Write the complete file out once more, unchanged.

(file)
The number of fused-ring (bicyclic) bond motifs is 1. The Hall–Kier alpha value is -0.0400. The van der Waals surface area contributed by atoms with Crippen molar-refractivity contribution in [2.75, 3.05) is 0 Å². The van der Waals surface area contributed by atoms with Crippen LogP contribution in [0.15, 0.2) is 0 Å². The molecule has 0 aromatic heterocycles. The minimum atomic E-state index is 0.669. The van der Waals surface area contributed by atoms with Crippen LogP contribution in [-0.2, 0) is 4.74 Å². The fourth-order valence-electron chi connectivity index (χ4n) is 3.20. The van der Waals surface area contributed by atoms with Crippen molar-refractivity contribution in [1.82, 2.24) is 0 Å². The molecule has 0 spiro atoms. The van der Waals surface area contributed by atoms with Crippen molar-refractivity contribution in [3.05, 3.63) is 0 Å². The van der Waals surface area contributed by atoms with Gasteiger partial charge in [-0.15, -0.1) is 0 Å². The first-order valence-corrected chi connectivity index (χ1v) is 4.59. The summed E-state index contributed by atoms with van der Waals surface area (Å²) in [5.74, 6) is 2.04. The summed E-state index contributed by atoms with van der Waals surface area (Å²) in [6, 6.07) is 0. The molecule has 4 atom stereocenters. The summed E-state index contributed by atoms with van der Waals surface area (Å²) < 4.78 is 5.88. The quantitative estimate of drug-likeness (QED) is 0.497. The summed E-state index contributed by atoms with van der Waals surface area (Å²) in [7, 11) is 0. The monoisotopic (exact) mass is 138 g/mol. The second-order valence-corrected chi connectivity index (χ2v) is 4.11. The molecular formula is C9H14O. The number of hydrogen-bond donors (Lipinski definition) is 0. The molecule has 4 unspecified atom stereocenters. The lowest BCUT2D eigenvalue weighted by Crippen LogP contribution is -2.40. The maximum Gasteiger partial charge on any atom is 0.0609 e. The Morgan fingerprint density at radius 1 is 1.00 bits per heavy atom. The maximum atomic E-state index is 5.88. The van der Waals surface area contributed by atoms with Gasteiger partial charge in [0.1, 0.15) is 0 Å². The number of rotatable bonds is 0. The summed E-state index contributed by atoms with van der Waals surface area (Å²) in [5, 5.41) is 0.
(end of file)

The number of fused-ring (bicyclic) bond motifs is 1. The Hall–Kier alpha value is -0.0400. The van der Waals surface area contributed by atoms with Crippen molar-refractivity contribution in [2.75, 3.05) is 0 Å². The van der Waals surface area contributed by atoms with Crippen LogP contribution in [0.15, 0.2) is 0 Å². The molecule has 0 aromatic heterocycles. The minimum atomic E-state index is 0.669. The van der Waals surface area contributed by atoms with Crippen LogP contribution in [-0.2, 0) is 4.74 Å². The fourth-order valence-electron chi connectivity index (χ4n) is 3.20. The van der Waals surface area contributed by atoms with Crippen molar-refractivity contribution in [1.82, 2.24) is 0 Å². The molecule has 0 spiro atoms. The van der Waals surface area contributed by atoms with Crippen molar-refractivity contribution in [3.05, 3.63) is 0 Å². The van der Waals surface area contributed by atoms with Gasteiger partial charge in [-0.15, -0.1) is 0 Å². The first-order valence-corrected chi connectivity index (χ1v) is 4.59. The summed E-state index contributed by atoms with van der Waals surface area (Å²) in [5.74, 6) is 2.04. The summed E-state index contributed by atoms with van der Waals surface area (Å²) in [6, 6.07) is 0. The molecule has 4 atom stereocenters. The summed E-state index contributed by atoms with van der Waals surface area (Å²) < 4.78 is 5.88. The quantitative estimate of drug-likeness (QED) is 0.497. The summed E-state index contributed by atoms with van der Waals surface area (Å²) in [7, 11) is 0. The monoisotopic (exact) mass is 138 g/mol. The second-order valence-corrected chi connectivity index (χ2v) is 4.11. The molecular formula is C9H14O. The number of hydrogen-bond donors (Lipinski definition) is 0. The molecule has 4 unspecified atom stereocenters. The lowest BCUT2D eigenvalue weighted by Crippen LogP contribution is -2.40. The maximum Gasteiger partial charge on any atom is 0.0609 e. The Morgan fingerprint density at radius 1 is 1.00 bits per heavy atom. The maximum atomic E-state index is 5.88. The van der Waals surface area contributed by atoms with Gasteiger partial charge in [0.1, 0.15) is 0 Å². The number of rotatable bonds is 0. The summed E-state index contributed by atoms with van der Waals surface area (Å²) in [5, 5.41) is 0.